Don’t worry about the lack of detailed geographic targeting. You can still set that at the Ad Set level. Keep in mind though, that when you narrow your audience down geographically in the Ad Set level, or by creating a Saved Audience, this will select the people that are in your Lookalike Audience that are also in that geographic area. It will NOT select the 1% (or 2% or whatever you set it at) of people in that geographic area that share common denominators with your Custom Audience. I say this so that you won’t be confused when the numbers of people selected in that area are far larger or smaller than the percentage that you set in your Lookalike Audience relative to the number of people total in that geographic area.

FOR EXAMPLE: Let’s say that you have a well-established plumbing business with 2,000 customer e-mail addresses in your database. Now, assuming that all 2,000 of those have opted-in to receiving communications from you, you can upload that list to Facebook and create a lookalike audience off of them. Since you’re a local company, you set the LLA at 10%. You drop a pin on your business location and say you want to advertise to a 50-mile radius. Now, instead of 1,000,000 people, you are targeting the, say, 120,000 people who are most like your existing customers – without having to do any research into who those customers actually are. You can now run ads to those people without wasting any money on the rest of the population – only spending your resources where you know they’ll be the most effective.

Lookalike Audiences are powerful. They allow you to dynamically expand your current customer, engagement, or visitor base into a larger group of potential customers. This ensures that your digital advertising budget will be spent efficiently and that your engagement rates will be high – providing, of course, that your messaging is on point.

Questions? Feedback? Comment below. I’d love to hear from you. 

A Boring Introduction.

Hi, my name is Trey.

I’m a recovering political junkie with a passion for technology. I used to run campaigns for a living – I won 50 non-incumbent campaigns in an 8-year period. Turns out, politics sucks. The clients suck, the drama sucks, the hours suck – it just sucks. I found myself spending 90% of my billable hours dealing with drama that affected nobody and accomplished nothing. After nearly dying from stress-related health problems in late 2016, I made some radical life changes and left that world forever. I quit politics and took an 8-5 job paying a fraction of what I was making. I’ve never regretted it for an instance.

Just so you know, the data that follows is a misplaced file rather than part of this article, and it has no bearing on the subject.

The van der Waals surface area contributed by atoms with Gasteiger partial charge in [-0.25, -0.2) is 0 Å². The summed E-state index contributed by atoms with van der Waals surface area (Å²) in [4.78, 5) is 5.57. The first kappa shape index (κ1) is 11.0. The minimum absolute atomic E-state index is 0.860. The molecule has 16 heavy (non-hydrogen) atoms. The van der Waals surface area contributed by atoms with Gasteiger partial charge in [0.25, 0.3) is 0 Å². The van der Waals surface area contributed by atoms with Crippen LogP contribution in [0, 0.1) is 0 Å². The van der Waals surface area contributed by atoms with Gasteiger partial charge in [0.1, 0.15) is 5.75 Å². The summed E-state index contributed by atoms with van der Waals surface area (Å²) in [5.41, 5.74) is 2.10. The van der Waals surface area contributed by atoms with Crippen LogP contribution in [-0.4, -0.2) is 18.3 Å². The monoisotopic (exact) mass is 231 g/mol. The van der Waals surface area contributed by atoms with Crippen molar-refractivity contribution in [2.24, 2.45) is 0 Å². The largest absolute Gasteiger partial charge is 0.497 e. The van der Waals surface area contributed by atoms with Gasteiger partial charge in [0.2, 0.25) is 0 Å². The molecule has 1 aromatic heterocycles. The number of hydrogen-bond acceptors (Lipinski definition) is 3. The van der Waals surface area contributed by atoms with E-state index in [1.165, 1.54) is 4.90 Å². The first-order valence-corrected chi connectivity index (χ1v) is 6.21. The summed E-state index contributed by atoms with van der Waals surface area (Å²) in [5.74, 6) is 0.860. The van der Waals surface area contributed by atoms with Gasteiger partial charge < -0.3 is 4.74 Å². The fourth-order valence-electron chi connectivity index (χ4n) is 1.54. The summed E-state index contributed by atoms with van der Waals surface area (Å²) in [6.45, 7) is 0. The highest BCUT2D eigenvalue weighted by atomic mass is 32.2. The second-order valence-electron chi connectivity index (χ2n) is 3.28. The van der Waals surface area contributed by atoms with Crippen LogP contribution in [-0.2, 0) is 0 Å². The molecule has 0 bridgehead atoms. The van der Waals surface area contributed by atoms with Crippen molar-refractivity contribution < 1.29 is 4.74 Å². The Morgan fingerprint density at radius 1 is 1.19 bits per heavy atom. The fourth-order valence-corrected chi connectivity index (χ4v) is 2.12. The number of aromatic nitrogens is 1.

Now, I’m a nerd. I’ve been doing Facebook Ads since before Pages even existed, and it’s kind of what I’ve become known for. I have been consulting on Facebook Ads and social media strategies with businesses, organizations, and politicians for the past eight years. I have an intimate knowledge of the underlying concepts behind the Facebook algorithm that has come from a decade of working alongside it as it has grown into the monster it is today. I have developed my own strategies that take advantage of the Facebook algorithm in unique ways to save money and increase Ad conversions.

Beyond Facebook, I’m also a nerd in almost every other aspect of my life. I currently work remotely as the Ads Supervisor at Ping Marketing, an ISP marketing agency based in Chicago.

The purpose of this blog is simple: I like to write. I deleted my old Facebook a couple years ago because I could not escape the political world on there. Even after deleting over 1,200 friends, I was constantly inundated with messages and posts from my old life. My health could not bear the constant negativity associated with that crowd. Plus, I recently married the most amazing woman I’ve ever met – and she deserves the attention that I was devoting to silly social media drama. I still have a Facebook account, but it is solely used to manage pages, stay in touch with close friends and family, and participate in techie groups.

Follow me – or don’t. It’s totally up to you. I’m merely writing for the sake of writing. I am constantly learning new things and trying to think of creative ways to apply what I already know. I have found that writing about them is the best way for me to remember and process them.

If you are reading this, please leave a comment! Ask me challenging questions, please. Present me with a Facebook ad/algorithm problem you’ve been dealing with – I’ll be happy to help.

See you in another post.